January 25, 2018 / 10:02 PM / a month ago

CANADA FX DEBT-C$ retreats from 4-month high as greenback rallies

 (Adds strategist quotes and details on market activity; updates
prices)
    * Canadian dollar at C$1.2368, or 80.85 U.S. cents
    * Loonie touches its strongest since Sept. 22 at C$1.2283
    * Canadian retail sales rise 0.2 percent in November
    * Bond prices higher across a flatter yield curve

    By Fergal Smith
    TORONTO, Jan 25 (Reuters) - The Canadian dollar weakened
against its U.S. counterpart on Thursday, pulling back from an
earlier four-month high after comments by U.S. President Donald
Trump helped boost the greenback and as oil prices turned lower.
    The U.S. dollar        rebounded against a basket of major
currencies after Trump told CNBC he ultimately wants the dollar
to be strong. The dollar had weakened after comments on
Wednesday by Treasury Secretary Steven Mnuchin, which were
interpreted by the market as favoring a weaker currency.
            
    "Everything is just the (U.S.) dollar right now. That's the
main story," said Christian Lawrence, senior market strategist
at Rabobank.
    "When we look at the things that traditionally drive the
CAD, interest rates and oil, they have taken a bit of a
backseat. Although oil has had a bit of an impact over the last
few days."
    The three-month correlation between the Canadian dollar and
crude oil, one of Canada's major exports, has increased to 0.9
after having been negative in recent months.
    U.S. crude oil futures        retreated from an earlier
three-year high to settle 0.2 percent lower at $65.51 a barrel.
            
    At 4 p.m. EST (2100 GMT), the Canadian dollar          was
trading 0.1 percent lower at C$1.2368 to the greenback, or 80.85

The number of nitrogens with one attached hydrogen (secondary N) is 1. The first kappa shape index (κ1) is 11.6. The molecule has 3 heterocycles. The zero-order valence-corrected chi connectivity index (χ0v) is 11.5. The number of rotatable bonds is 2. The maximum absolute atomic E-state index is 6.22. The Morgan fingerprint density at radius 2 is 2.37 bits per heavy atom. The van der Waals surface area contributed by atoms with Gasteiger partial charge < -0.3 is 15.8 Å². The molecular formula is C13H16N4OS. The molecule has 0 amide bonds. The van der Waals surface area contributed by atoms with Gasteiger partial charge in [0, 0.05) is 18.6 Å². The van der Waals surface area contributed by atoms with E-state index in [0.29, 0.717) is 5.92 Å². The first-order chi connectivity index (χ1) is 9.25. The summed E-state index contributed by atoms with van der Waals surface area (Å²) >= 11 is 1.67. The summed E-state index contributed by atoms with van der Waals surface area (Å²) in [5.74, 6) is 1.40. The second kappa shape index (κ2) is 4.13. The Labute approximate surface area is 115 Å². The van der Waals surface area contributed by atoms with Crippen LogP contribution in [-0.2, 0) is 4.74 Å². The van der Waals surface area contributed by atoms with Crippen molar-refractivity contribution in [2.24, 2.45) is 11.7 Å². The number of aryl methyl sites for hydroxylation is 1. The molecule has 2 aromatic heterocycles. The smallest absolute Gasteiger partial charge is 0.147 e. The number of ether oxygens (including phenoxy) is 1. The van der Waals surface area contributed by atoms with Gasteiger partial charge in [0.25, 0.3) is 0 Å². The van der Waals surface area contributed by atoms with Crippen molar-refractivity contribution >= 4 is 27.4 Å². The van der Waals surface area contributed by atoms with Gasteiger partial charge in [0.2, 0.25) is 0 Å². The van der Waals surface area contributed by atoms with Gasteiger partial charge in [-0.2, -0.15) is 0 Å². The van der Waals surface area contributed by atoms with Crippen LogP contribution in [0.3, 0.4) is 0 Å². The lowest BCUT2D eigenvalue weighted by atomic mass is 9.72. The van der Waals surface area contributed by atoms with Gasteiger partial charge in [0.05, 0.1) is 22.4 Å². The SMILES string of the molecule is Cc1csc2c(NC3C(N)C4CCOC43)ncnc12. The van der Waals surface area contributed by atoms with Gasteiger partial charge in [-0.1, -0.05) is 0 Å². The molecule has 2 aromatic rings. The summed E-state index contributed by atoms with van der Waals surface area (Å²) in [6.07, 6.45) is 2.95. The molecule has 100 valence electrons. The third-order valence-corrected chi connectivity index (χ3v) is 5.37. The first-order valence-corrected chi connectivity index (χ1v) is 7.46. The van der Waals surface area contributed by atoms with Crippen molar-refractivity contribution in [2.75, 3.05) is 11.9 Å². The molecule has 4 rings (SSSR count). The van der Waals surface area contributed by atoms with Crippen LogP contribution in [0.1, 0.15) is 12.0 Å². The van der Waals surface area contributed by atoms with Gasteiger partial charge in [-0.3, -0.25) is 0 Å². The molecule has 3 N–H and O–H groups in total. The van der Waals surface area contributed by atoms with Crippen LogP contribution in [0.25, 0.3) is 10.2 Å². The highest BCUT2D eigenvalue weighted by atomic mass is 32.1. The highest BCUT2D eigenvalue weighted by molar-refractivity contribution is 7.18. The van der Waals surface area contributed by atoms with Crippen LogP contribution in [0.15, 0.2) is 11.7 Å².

U.S. cents.
    The currency's weakest level of the session was C$1.2391,
while it touched its strongest since Sept. 22 at C$1.2283.
    Canadian retail sales rose 0.2 percent in November, shy of
economists' expectations for 0.7 percent, as higher sales of
gasoline and electronics were tempered by a decline in new car
purchases.             
    Canada's inflation report for December is due on Friday,
which could help guide expectations for further Bank of Canada
interest rate hikes.
    Bank of Canada Governor Stephen Poloz said on Thursday that
even he did not know what potential there may be for further
hikes this year, reiterating that policymakers remained both
data dependent and alert to developments with the North American
Free Trade Agreement.             
    U.S. negotiators are holding firm in their demands for a
wide-ranging overhaul of NAFTA, sources close to the talks said,
raising questions about whether any real movement is happening
at the latest round of negotiations on the treaty.             
    Canadian government bond prices were higher across a flatter
yield curve, with the 10-year             rising 16 Canadian
cents to yield 2.244 percent.
    The 10-year yield touched its highest intraday since
September 2014 at 2.281 percent.

 (Reporting by Fergal Smith; Editing by Bernadette Baum and
Sandra Maler)
  
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